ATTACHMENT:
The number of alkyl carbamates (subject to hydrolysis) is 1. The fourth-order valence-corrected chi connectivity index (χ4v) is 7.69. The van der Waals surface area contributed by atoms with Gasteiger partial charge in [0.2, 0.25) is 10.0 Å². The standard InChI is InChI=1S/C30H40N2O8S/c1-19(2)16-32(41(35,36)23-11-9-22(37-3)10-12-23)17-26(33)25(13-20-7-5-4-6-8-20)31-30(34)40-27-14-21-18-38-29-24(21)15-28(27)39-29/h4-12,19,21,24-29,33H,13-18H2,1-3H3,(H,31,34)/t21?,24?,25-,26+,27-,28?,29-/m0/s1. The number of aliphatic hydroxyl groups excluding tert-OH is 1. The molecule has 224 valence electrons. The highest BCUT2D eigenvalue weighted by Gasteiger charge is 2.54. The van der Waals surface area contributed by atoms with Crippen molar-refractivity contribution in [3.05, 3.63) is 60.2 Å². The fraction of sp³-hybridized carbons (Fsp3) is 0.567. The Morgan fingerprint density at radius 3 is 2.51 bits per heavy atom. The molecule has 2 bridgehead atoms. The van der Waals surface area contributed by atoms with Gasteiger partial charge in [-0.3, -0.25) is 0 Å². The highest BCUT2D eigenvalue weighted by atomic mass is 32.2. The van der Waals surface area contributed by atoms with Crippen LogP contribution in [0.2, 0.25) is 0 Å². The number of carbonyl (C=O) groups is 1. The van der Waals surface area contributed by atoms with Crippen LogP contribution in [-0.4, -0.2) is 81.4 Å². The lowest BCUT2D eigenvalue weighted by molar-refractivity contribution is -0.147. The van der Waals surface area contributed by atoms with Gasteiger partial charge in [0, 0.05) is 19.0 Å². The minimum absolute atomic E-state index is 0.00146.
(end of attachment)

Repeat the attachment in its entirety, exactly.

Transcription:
The number of alkyl carbamates (subject to hydrolysis) is 1. The fourth-order valence-corrected chi connectivity index (χ4v) is 7.69. The van der Waals surface area contributed by atoms with Gasteiger partial charge in [0.2, 0.25) is 10.0 Å². The standard InChI is InChI=1S/C30H40N2O8S/c1-19(2)16-32(41(35,36)23-11-9-22(37-3)10-12-23)17-26(33)25(13-20-7-5-4-6-8-20)31-30(34)40-27-14-21-18-38-29-24(21)15-28(27)39-29/h4-12,19,21,24-29,33H,13-18H2,1-3H3,(H,31,34)/t21?,24?,25-,26+,27-,28?,29-/m0/s1. The number of aliphatic hydroxyl groups excluding tert-OH is 1. The molecule has 224 valence electrons. The highest BCUT2D eigenvalue weighted by Gasteiger charge is 2.54. The van der Waals surface area contributed by atoms with Crippen molar-refractivity contribution in [3.05, 3.63) is 60.2 Å². The fraction of sp³-hybridized carbons (Fsp3) is 0.567. The Morgan fingerprint density at radius 3 is 2.51 bits per heavy atom. The molecule has 2 bridgehead atoms. The van der Waals surface area contributed by atoms with Gasteiger partial charge in [-0.3, -0.25) is 0 Å². The highest BCUT2D eigenvalue weighted by atomic mass is 32.2. The van der Waals surface area contributed by atoms with Crippen LogP contribution in [0.2, 0.25) is 0 Å². The number of carbonyl (C=O) groups is 1. The van der Waals surface area contributed by atoms with Crippen LogP contribution in [-0.4, -0.2) is 81.4 Å². The lowest BCUT2D eigenvalue weighted by molar-refractivity contribution is -0.147. The van der Waals surface area contributed by atoms with Gasteiger partial charge in [0, 0.05) is 19.0 Å². The minimum absolute atomic E-state index is 0.00146.